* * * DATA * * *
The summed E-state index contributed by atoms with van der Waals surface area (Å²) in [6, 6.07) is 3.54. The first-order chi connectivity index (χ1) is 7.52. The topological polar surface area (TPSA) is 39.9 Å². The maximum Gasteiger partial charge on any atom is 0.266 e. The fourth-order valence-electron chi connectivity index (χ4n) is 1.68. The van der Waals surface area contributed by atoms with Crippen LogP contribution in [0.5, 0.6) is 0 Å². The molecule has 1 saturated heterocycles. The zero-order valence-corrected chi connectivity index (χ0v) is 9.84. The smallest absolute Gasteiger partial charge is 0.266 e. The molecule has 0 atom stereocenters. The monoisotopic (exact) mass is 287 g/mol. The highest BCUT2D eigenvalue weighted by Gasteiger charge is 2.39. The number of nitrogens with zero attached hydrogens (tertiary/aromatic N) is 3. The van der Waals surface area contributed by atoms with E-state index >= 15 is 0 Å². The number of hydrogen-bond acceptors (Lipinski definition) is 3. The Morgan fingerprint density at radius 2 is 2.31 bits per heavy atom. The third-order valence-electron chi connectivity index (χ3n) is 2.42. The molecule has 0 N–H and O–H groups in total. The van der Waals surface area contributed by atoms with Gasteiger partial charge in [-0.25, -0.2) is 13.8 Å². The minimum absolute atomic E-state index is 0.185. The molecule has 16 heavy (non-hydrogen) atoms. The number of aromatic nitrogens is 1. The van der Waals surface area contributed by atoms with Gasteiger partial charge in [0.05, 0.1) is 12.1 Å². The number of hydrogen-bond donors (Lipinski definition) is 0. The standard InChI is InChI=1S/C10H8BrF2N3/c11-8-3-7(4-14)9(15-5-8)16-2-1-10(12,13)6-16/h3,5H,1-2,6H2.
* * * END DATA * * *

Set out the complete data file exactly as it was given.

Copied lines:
The summed E-state index contributed by atoms with van der Waals surface area (Å²) in [6, 6.07) is 3.54. The first-order chi connectivity index (χ1) is 7.52. The topological polar surface area (TPSA) is 39.9 Å². The maximum Gasteiger partial charge on any atom is 0.266 e. The fourth-order valence-electron chi connectivity index (χ4n) is 1.68. The van der Waals surface area contributed by atoms with Crippen LogP contribution in [0.5, 0.6) is 0 Å². The molecule has 1 saturated heterocycles. The zero-order valence-corrected chi connectivity index (χ0v) is 9.84. The smallest absolute Gasteiger partial charge is 0.266 e. The molecule has 0 atom stereocenters. The monoisotopic (exact) mass is 287 g/mol. The highest BCUT2D eigenvalue weighted by Gasteiger charge is 2.39. The number of nitrogens with zero attached hydrogens (tertiary/aromatic N) is 3. The van der Waals surface area contributed by atoms with E-state index >= 15 is 0 Å². The number of hydrogen-bond acceptors (Lipinski definition) is 3. The Morgan fingerprint density at radius 2 is 2.31 bits per heavy atom. The third-order valence-electron chi connectivity index (χ3n) is 2.42. The molecule has 0 N–H and O–H groups in total. The van der Waals surface area contributed by atoms with Gasteiger partial charge in [-0.25, -0.2) is 13.8 Å². The minimum absolute atomic E-state index is 0.185. The molecule has 16 heavy (non-hydrogen) atoms. The number of aromatic nitrogens is 1. The van der Waals surface area contributed by atoms with Gasteiger partial charge in [0.05, 0.1) is 12.1 Å². The number of hydrogen-bond donors (Lipinski definition) is 0. The standard InChI is InChI=1S/C10H8BrF2N3/c11-8-3-7(4-14)9(15-5-8)16-2-1-10(12,13)6-16/h3,5H,1-2,6H2.